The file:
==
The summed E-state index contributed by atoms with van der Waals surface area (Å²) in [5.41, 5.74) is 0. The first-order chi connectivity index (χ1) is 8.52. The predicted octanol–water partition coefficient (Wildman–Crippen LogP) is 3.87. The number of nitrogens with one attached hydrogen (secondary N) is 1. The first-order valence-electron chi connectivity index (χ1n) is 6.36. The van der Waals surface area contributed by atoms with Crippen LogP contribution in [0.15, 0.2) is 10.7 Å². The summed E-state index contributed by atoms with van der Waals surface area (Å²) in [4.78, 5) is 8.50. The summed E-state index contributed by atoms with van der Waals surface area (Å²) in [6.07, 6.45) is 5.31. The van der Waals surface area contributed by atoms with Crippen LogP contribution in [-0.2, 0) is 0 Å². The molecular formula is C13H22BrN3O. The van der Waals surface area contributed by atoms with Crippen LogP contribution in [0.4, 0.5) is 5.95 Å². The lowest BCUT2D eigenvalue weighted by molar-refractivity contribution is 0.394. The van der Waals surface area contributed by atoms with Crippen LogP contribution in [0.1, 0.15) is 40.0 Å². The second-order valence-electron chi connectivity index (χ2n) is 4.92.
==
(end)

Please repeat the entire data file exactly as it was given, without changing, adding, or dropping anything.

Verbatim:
The summed E-state index contributed by atoms with van der Waals surface area (Å²) in [5.41, 5.74) is 0. The first-order chi connectivity index (χ1) is 8.52. The predicted octanol–water partition coefficient (Wildman–Crippen LogP) is 3.87. The number of nitrogens with one attached hydrogen (secondary N) is 1. The first-order valence-electron chi connectivity index (χ1n) is 6.36. The van der Waals surface area contributed by atoms with Crippen LogP contribution in [0.15, 0.2) is 10.7 Å². The summed E-state index contributed by atoms with van der Waals surface area (Å²) in [4.78, 5) is 8.50. The summed E-state index contributed by atoms with van der Waals surface area (Å²) in [6.07, 6.45) is 5.31. The van der Waals surface area contributed by atoms with Crippen LogP contribution in [-0.2, 0) is 0 Å². The molecular formula is C13H22BrN3O. The van der Waals surface area contributed by atoms with Crippen LogP contribution in [0.4, 0.5) is 5.95 Å². The lowest BCUT2D eigenvalue weighted by molar-refractivity contribution is 0.394. The van der Waals surface area contributed by atoms with Crippen LogP contribution in [0.1, 0.15) is 40.0 Å². The second-order valence-electron chi connectivity index (χ2n) is 4.92.